In California, there is no state law requiring employers to close or give employees time off for any holidays. However, companies can choose to do so for a variety of reasons. Employees should understand their employer’s policies on holiday pay and should check their employment contracts or consult with their supervisor to determine how paid holidays are handled in their workplaces.

While there is no California law requiring private employers to offer workers paid holidays, employees may be entitled to holiday pay under their employment contracts or collective bargaining agreements. In addition, many employees may be eligible for overtime if they work on holidays, Saturdays and Sundays in accordance with standard overtime laws.

For example, if an employee is scheduled to work 10 hours on Christmas, he or she will be paid his or her regular rate for the first 8 hours of the shift, and then paid 1.5 times their regular rate for the remaining 2 hours in accordance with applicable minimum wage and overtime pay laws. However, if the worker has been promised holiday pay in their employment contract or as a part of a union’s bargaining agreement, then they must be paid accordingly.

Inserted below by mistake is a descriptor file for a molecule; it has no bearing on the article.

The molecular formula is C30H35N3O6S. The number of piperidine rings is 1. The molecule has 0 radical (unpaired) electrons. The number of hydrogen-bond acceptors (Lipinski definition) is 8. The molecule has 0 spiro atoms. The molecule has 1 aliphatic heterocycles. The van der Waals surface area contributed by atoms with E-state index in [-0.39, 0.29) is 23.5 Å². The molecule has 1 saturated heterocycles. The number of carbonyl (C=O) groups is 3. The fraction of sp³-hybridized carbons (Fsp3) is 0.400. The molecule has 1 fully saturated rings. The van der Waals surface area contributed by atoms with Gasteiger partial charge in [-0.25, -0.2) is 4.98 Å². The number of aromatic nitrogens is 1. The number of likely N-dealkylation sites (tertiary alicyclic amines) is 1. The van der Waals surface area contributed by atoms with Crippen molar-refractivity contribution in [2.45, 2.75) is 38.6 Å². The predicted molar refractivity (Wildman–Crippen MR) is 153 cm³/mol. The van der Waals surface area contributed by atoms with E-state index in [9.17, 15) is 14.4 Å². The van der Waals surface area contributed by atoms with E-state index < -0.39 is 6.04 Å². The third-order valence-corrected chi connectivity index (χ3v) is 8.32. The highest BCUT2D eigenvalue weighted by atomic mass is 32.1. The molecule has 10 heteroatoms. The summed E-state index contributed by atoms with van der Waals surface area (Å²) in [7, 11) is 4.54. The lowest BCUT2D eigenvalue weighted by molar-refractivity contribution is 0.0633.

The California Labor Law Helpline at CalChamber can answer your questions about federal and state holidays, including which ones are mandatory to recognize in the workplace. Employees should also be aware that they cannot be retaliated against or punished for requesting or using paid sick leave on state or national holidays.